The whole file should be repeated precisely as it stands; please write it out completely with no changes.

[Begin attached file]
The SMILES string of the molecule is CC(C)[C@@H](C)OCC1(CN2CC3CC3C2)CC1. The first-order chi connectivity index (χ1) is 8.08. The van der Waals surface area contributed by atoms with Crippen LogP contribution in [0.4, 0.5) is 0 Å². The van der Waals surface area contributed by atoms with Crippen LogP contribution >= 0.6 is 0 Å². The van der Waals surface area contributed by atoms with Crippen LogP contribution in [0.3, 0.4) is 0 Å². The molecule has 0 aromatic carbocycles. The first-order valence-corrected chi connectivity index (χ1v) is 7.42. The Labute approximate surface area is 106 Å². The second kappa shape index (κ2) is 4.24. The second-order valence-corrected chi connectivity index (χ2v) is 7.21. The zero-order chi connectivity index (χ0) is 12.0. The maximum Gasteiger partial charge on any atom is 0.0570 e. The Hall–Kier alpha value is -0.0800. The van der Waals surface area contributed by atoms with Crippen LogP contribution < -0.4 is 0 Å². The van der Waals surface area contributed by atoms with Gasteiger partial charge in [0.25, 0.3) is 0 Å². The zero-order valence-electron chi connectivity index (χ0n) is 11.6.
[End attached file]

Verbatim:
The SMILES string of the molecule is CC(C)[C@@H](C)OCC1(CN2CC3CC3C2)CC1. The first-order chi connectivity index (χ1) is 8.08. The van der Waals surface area contributed by atoms with Crippen LogP contribution in [0.4, 0.5) is 0 Å². The van der Waals surface area contributed by atoms with Crippen LogP contribution >= 0.6 is 0 Å². The van der Waals surface area contributed by atoms with Crippen LogP contribution in [0.3, 0.4) is 0 Å². The molecule has 0 aromatic carbocycles. The first-order valence-corrected chi connectivity index (χ1v) is 7.42. The Labute approximate surface area is 106 Å². The second kappa shape index (κ2) is 4.24. The second-order valence-corrected chi connectivity index (χ2v) is 7.21. The zero-order chi connectivity index (χ0) is 12.0. The maximum Gasteiger partial charge on any atom is 0.0570 e. The Hall–Kier alpha value is -0.0800. The van der Waals surface area contributed by atoms with Crippen LogP contribution < -0.4 is 0 Å². The van der Waals surface area contributed by atoms with Gasteiger partial charge in [0.25, 0.3) is 0 Å². The zero-order valence-electron chi connectivity index (χ0n) is 11.6.